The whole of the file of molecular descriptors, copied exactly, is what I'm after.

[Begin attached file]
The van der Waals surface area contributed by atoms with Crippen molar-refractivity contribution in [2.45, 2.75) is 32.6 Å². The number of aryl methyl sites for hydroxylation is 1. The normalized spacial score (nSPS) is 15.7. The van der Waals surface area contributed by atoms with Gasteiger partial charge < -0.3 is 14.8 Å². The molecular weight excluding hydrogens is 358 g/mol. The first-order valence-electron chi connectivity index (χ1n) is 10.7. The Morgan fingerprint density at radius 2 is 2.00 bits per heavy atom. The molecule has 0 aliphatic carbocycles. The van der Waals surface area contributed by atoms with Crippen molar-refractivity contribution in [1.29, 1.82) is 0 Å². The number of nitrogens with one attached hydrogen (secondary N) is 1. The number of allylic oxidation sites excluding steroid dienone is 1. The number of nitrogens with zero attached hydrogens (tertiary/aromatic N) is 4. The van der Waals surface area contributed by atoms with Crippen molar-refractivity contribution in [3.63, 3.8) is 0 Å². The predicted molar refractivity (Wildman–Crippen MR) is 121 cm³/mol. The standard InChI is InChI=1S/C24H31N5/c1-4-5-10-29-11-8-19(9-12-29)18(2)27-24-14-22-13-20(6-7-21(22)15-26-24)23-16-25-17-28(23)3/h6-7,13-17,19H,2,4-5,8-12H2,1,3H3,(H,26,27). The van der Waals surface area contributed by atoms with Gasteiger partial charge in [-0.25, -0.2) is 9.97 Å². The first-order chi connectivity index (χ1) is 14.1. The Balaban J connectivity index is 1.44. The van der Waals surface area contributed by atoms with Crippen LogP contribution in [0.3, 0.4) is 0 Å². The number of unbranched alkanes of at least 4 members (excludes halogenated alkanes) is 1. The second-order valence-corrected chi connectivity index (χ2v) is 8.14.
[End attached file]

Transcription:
The van der Waals surface area contributed by atoms with Crippen molar-refractivity contribution in [2.45, 2.75) is 32.6 Å². The number of aryl methyl sites for hydroxylation is 1. The normalized spacial score (nSPS) is 15.7. The van der Waals surface area contributed by atoms with Gasteiger partial charge < -0.3 is 14.8 Å². The molecular weight excluding hydrogens is 358 g/mol. The first-order valence-electron chi connectivity index (χ1n) is 10.7. The Morgan fingerprint density at radius 2 is 2.00 bits per heavy atom. The molecule has 0 aliphatic carbocycles. The van der Waals surface area contributed by atoms with Crippen molar-refractivity contribution in [1.29, 1.82) is 0 Å². The number of nitrogens with one attached hydrogen (secondary N) is 1. The number of allylic oxidation sites excluding steroid dienone is 1. The number of nitrogens with zero attached hydrogens (tertiary/aromatic N) is 4. The van der Waals surface area contributed by atoms with Crippen molar-refractivity contribution in [3.63, 3.8) is 0 Å². The predicted molar refractivity (Wildman–Crippen MR) is 121 cm³/mol. The standard InChI is InChI=1S/C24H31N5/c1-4-5-10-29-11-8-19(9-12-29)18(2)27-24-14-22-13-20(6-7-21(22)15-26-24)23-16-25-17-28(23)3/h6-7,13-17,19H,2,4-5,8-12H2,1,3H3,(H,26,27). The van der Waals surface area contributed by atoms with Gasteiger partial charge in [-0.25, -0.2) is 9.97 Å². The first-order chi connectivity index (χ1) is 14.1. The Balaban J connectivity index is 1.44. The van der Waals surface area contributed by atoms with Crippen LogP contribution in [0.3, 0.4) is 0 Å². The number of unbranched alkanes of at least 4 members (excludes halogenated alkanes) is 1. The second-order valence-corrected chi connectivity index (χ2v) is 8.14.